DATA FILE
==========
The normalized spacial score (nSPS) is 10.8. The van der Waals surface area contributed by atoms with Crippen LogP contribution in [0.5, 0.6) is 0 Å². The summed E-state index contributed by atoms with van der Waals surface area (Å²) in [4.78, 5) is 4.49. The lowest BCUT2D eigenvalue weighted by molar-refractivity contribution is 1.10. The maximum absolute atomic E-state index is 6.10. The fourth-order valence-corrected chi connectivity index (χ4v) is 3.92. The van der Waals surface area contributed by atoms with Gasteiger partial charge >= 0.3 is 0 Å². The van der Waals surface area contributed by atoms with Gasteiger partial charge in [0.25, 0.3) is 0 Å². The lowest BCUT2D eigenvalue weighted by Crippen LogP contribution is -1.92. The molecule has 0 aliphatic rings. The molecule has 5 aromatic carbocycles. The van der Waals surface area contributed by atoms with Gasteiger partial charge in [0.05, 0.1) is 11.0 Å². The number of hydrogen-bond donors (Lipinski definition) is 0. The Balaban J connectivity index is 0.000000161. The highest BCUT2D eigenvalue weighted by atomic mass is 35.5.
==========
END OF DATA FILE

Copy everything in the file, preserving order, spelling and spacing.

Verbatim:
The normalized spacial score (nSPS) is 10.8. The van der Waals surface area contributed by atoms with Crippen LogP contribution in [0.5, 0.6) is 0 Å². The summed E-state index contributed by atoms with van der Waals surface area (Å²) in [4.78, 5) is 4.49. The lowest BCUT2D eigenvalue weighted by molar-refractivity contribution is 1.10. The maximum absolute atomic E-state index is 6.10. The fourth-order valence-corrected chi connectivity index (χ4v) is 3.92. The van der Waals surface area contributed by atoms with Gasteiger partial charge >= 0.3 is 0 Å². The van der Waals surface area contributed by atoms with Gasteiger partial charge in [0.25, 0.3) is 0 Å². The lowest BCUT2D eigenvalue weighted by Crippen LogP contribution is -1.92. The molecule has 0 aliphatic rings. The molecule has 5 aromatic carbocycles. The van der Waals surface area contributed by atoms with Gasteiger partial charge in [0.05, 0.1) is 11.0 Å². The number of hydrogen-bond donors (Lipinski definition) is 0. The Balaban J connectivity index is 0.000000161. The highest BCUT2D eigenvalue weighted by atomic mass is 35.5.